Inerrancy

A quote from J.I. Packer, tornbible

“Here is a major issue for decision. There is really no disputing that Jesus Christ and his apostles, the founders of Christianity, held and taught that the Jewish Scriptures (our Old Testament) were God’s witness to himself in the form of human witness to him. There is no disputing that Jesus Christ, God’s incarnate Son, viewed these Scriptures as his Father’s Word (see how he quotes a narrative comment as the Creator’s utterance in Mt 19:5, citing Gen 2:24); or that he quoted Scripture to repel Satan (Mt 4:3-11); or that he claimed to be fulfilling both the law and the prophets (Mt 5:17); or that he ministered as a rabbi, that is, a Bible teacher, explaining the meaning of texts of which the divine truth and authority were not in doubt (Mt 12:1-14; 22:23-40; and so on); or that he finally went to Jerusalem to be killed and, as he believed, to be raised to life again because this was the way Scripture said God’s Messiah must go (Mt 26:24, 52-56; Lk 18:31-33; 22:37; compare 24: 25-27, 44-47). Nor is there really any disputing (despite skeptical poses struck by some scholars) that “God raised him from the dead” (Acts 13:30), thereby vindicating all he had said and done as right — including the way he had understood, taught and obeyed the Scriptures. So, too, it is clear that the apostles, like their Lord, saw the Scriptures as the God-given verbal embodiment of teaching from the Holy Spirit (Acts 4:25; 28:25; 2 Tim 3:16-17; Heb 3:7; 10:15); and that they claimed, not merely that particular predictions were fulfilled in Christ (compare Acts 3:22-24), but that all the Jewish Scriptures were written for Christians (compare Rom 15:4; 16:26; 1 Cor 10:11; 2 Cor 3:6-16; 1 Pet 1:10-12; 2 Pet 3:16); and that they took over the Old Testament (Septuagint version) for liturgical and homiletical use in the churches alongside their own teaching. For it is also clear that the apostles understood inspiration as the relationship whereby God speaks and teaches in and through human instruction that is given, explicitly or implicitly, in his name. They also saw their own teaching and writing as inspired in just the same sense in which the Old Testament was inspired (compare 1 Cor 2:12; 14:37; 1 Jn 4:6; and so on), so that the later conjoining of their official writing with the Old Testament to form the two-part Christian Bible was a natural and necessary step. None of this is open to serious doubt.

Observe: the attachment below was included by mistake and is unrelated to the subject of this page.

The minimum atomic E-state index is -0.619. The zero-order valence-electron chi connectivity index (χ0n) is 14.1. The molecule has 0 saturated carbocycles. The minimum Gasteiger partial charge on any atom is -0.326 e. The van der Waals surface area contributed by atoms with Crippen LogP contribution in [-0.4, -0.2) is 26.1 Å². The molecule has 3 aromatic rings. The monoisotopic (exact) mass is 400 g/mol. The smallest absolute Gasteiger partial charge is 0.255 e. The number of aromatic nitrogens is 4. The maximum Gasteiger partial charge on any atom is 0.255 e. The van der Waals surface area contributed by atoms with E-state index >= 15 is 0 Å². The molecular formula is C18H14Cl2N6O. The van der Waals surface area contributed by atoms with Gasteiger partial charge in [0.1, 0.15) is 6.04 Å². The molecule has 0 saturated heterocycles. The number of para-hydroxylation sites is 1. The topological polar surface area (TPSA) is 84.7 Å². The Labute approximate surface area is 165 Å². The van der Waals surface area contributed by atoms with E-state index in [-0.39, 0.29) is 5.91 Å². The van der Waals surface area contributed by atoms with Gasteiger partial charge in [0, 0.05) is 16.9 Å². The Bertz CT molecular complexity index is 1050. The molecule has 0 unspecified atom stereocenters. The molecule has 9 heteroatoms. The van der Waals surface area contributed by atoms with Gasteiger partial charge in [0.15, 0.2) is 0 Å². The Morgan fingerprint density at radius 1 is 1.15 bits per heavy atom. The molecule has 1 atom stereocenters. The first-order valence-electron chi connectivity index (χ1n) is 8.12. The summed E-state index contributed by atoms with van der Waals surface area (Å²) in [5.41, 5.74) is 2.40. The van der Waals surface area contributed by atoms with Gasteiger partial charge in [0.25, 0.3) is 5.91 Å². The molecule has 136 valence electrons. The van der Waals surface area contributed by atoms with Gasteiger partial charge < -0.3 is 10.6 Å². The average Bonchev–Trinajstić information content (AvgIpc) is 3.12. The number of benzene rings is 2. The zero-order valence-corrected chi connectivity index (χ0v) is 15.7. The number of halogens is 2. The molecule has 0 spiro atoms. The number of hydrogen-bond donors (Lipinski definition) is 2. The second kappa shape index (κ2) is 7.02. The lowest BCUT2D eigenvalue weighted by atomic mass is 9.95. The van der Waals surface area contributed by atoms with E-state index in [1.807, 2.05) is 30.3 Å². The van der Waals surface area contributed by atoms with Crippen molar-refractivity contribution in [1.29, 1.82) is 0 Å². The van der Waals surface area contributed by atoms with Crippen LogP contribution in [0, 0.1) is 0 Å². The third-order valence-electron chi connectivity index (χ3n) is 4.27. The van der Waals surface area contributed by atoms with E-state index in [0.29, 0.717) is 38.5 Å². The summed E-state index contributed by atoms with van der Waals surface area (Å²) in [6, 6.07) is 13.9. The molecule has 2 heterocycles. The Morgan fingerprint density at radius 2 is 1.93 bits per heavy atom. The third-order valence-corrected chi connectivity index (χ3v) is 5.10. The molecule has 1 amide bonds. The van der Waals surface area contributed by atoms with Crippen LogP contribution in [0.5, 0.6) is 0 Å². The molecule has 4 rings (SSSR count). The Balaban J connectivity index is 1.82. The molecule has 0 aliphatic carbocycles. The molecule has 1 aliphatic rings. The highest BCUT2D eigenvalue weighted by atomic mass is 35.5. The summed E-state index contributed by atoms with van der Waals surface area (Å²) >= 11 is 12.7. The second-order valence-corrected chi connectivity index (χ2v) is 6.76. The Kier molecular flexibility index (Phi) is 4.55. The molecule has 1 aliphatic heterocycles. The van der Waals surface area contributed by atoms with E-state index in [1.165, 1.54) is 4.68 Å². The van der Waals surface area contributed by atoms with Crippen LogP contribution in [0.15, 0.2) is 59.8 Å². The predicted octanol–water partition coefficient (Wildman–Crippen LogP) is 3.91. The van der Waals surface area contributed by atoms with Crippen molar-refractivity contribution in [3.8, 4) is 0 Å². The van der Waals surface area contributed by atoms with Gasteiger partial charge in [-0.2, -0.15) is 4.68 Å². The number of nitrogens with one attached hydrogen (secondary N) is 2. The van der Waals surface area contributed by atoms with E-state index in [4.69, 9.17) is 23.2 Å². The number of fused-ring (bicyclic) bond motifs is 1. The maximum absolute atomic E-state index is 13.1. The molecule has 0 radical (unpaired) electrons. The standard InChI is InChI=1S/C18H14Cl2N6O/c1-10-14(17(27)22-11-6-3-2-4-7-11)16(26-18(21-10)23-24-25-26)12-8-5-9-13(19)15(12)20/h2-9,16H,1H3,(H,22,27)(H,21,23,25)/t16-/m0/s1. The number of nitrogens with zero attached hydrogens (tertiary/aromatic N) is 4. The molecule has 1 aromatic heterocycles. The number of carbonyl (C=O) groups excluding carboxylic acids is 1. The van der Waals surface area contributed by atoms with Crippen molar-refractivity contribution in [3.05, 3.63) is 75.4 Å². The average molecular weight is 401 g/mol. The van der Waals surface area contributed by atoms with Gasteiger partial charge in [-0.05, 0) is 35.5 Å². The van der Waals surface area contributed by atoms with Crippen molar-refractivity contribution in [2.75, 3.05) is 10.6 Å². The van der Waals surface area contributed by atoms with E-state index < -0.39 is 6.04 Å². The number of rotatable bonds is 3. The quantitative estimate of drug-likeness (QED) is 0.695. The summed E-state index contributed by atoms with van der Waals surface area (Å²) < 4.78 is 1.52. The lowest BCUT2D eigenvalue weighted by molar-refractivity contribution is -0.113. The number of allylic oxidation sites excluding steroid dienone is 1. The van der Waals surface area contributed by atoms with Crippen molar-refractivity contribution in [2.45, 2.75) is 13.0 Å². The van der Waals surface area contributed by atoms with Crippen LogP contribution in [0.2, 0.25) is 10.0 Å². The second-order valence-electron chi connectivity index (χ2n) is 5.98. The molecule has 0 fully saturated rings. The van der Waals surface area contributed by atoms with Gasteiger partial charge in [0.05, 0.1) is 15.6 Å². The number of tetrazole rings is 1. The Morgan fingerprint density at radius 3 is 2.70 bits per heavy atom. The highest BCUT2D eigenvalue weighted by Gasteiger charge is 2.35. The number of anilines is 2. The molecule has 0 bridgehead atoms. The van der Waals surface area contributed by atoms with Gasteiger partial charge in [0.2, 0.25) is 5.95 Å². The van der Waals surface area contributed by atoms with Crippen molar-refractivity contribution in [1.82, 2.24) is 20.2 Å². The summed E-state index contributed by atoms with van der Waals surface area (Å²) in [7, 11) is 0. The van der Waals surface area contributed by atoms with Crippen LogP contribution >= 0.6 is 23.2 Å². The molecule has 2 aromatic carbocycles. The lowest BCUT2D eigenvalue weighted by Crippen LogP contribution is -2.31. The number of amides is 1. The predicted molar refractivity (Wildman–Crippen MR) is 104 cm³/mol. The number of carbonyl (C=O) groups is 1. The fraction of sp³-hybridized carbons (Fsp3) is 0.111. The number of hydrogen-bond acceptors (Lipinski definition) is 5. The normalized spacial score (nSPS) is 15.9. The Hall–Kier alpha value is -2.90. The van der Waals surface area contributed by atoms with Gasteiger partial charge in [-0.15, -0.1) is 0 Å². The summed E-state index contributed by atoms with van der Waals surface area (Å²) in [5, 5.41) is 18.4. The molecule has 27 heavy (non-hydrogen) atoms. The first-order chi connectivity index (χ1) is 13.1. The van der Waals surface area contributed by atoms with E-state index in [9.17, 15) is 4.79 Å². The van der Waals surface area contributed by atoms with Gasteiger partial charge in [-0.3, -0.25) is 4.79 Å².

So the decision facing Christians today is simply this: Will we take our lead at this point from Jesus and the apostles?”

Stand Firm | JI Packer on the Inerrancy of Scripture
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